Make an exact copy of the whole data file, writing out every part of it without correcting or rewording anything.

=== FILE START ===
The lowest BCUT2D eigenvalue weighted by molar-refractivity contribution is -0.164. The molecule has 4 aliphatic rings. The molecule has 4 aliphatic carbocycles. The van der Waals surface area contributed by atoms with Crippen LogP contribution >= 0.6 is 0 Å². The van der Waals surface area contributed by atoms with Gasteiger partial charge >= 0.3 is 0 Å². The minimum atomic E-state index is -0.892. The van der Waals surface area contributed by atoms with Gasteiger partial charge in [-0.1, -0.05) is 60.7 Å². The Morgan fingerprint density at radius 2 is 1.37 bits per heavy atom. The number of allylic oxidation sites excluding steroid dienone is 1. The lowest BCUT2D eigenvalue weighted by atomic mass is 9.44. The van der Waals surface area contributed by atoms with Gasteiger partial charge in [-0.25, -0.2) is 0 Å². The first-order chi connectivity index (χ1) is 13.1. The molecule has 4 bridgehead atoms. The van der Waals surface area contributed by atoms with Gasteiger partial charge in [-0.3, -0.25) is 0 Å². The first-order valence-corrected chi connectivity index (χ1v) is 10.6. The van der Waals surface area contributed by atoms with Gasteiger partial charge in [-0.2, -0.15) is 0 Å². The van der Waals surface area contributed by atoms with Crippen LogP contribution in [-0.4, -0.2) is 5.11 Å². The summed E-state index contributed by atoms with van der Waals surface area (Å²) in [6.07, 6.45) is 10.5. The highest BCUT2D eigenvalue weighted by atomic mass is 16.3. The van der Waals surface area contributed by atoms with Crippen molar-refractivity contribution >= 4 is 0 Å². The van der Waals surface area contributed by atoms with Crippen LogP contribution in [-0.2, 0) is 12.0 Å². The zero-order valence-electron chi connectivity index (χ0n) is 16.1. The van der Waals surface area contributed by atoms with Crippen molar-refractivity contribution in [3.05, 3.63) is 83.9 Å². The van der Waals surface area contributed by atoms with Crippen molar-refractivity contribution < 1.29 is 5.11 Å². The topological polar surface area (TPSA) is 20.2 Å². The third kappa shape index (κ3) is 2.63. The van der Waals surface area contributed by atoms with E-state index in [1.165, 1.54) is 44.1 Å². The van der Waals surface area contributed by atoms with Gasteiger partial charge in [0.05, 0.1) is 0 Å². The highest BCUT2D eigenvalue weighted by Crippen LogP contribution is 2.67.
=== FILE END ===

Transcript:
The lowest BCUT2D eigenvalue weighted by molar-refractivity contribution is -0.164. The molecule has 4 aliphatic rings. The molecule has 4 aliphatic carbocycles. The van der Waals surface area contributed by atoms with Crippen LogP contribution >= 0.6 is 0 Å². The van der Waals surface area contributed by atoms with Gasteiger partial charge >= 0.3 is 0 Å². The minimum atomic E-state index is -0.892. The van der Waals surface area contributed by atoms with Gasteiger partial charge in [-0.1, -0.05) is 60.7 Å². The Morgan fingerprint density at radius 2 is 1.37 bits per heavy atom. The number of allylic oxidation sites excluding steroid dienone is 1. The lowest BCUT2D eigenvalue weighted by atomic mass is 9.44. The van der Waals surface area contributed by atoms with Gasteiger partial charge in [-0.25, -0.2) is 0 Å². The first-order chi connectivity index (χ1) is 13.1. The molecule has 4 bridgehead atoms. The van der Waals surface area contributed by atoms with Gasteiger partial charge in [-0.3, -0.25) is 0 Å². The first-order valence-corrected chi connectivity index (χ1v) is 10.6. The van der Waals surface area contributed by atoms with Gasteiger partial charge in [-0.2, -0.15) is 0 Å². The van der Waals surface area contributed by atoms with Crippen LogP contribution in [-0.4, -0.2) is 5.11 Å². The summed E-state index contributed by atoms with van der Waals surface area (Å²) in [6.07, 6.45) is 10.5. The highest BCUT2D eigenvalue weighted by atomic mass is 16.3. The van der Waals surface area contributed by atoms with Crippen molar-refractivity contribution >= 4 is 0 Å². The van der Waals surface area contributed by atoms with Crippen LogP contribution in [-0.2, 0) is 12.0 Å². The zero-order valence-electron chi connectivity index (χ0n) is 16.1. The van der Waals surface area contributed by atoms with Crippen molar-refractivity contribution in [3.05, 3.63) is 83.9 Å². The van der Waals surface area contributed by atoms with Crippen molar-refractivity contribution < 1.29 is 5.11 Å². The topological polar surface area (TPSA) is 20.2 Å². The third kappa shape index (κ3) is 2.63. The van der Waals surface area contributed by atoms with E-state index in [1.165, 1.54) is 44.1 Å². The van der Waals surface area contributed by atoms with Gasteiger partial charge in [0.05, 0.1) is 0 Å². The highest BCUT2D eigenvalue weighted by Crippen LogP contribution is 2.67.